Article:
March 4, 2000
Iīm in Spain! Itīs different, but itīs still Carnival 2000 here! Ayamonte is larger and brighter than the boarder town in Portugal which I just took the ferry from with my new Moroccan friend.
Itīs night and the girls are getting ready to go out to the disco... they all wear black skirts, black boots, black jackets, dark lipstick and when a pack walks by perfume pervades through the street.
Thereīs a taste of the 80īs here and I like it. Things are also moving a bit faster than in Portugal, but at a very comfortable pace.
Carnival lights and rides fill the central area, but thereīs still a low enough level of light to be able to get a good look at the stars.
Thereīs no train and no more buses for the night and it looks hard to find a room. I suggest camping out in the bus station for the seis y quatro and he agrees. We settle in the outdoor waiting area and I sling the packs on the roof. Actually, Hassan really only has one bag and wears all his clothes in layers all the time. I wonder what is that little sack?
Aparently, this isnīt one of those places where you can sleep in. I donīt know what the hombré here is saying, but he wants me to come down and shows me out to the door. I play it cool and wander to the bench across the street. Hassan, the arab that he is, negotiates and the man says he will leave the door open for us as long as we donīt come back until after midnight when the last busses are parked for the night.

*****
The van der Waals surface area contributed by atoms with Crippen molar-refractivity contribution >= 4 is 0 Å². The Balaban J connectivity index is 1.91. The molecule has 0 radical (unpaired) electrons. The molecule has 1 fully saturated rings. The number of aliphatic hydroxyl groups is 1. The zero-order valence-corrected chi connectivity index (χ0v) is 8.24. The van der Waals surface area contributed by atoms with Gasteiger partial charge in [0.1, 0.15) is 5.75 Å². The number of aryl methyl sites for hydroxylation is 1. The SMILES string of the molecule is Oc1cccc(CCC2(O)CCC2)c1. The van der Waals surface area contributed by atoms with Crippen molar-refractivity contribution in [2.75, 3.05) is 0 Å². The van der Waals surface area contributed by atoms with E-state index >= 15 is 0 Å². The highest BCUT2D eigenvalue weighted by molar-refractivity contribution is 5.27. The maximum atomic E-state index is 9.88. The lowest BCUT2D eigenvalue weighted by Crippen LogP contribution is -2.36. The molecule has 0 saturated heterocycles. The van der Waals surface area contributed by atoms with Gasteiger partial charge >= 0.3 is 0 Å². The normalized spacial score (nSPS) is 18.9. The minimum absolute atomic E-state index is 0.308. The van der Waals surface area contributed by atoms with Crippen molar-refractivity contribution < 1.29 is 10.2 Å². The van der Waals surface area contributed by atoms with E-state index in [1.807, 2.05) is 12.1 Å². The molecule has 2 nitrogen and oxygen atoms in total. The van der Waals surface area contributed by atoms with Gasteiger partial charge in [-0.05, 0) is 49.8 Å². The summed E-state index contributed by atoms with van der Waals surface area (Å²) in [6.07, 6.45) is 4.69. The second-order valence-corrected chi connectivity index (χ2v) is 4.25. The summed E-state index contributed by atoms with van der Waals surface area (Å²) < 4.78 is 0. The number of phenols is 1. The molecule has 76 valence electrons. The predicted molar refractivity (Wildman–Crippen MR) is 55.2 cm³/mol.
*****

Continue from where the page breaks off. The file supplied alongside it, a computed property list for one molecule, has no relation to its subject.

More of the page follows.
We watch the last bus (the driver stays until 1am cleaning it) then we make our approach. All the doors are locked!
When the coast is clear, we decide to seek refuge. We werenīt really in sync here... I climb over the fence and setup camp on the roof of the station... Hassan is wondering where the heck I went. Iīm wondering where heīs gone.
I drift asleep with a panoramic view of the marina and am startily awaken by, "Sleepy, sleepy, sleepy!" "Jesus!" I shout and then realize itīs Hassan. He found an easier way... he slid right under the gate! Itīs cold and we pack up around 5am to make a graceful entrance from the street once the station opens.
We catch the bus and Iīm off at Seville and Hassan is off to the Spanish Eastern coast to stay with a friend. He letīs me know heīs had a wonderful time and canīt wait to share his adventure in a letter to his son back home. He promises a postcard when he returns before the next span at sea from his native port. I promise the photograph of him sleeping on the station roof.
Iīm now in Seville (said Sav-e-ya in Spanish) catching up on the good rest. Iīve got a private room for the next three days and have already staked out the essentials to get started... Food, water, lodging, Internet, etc.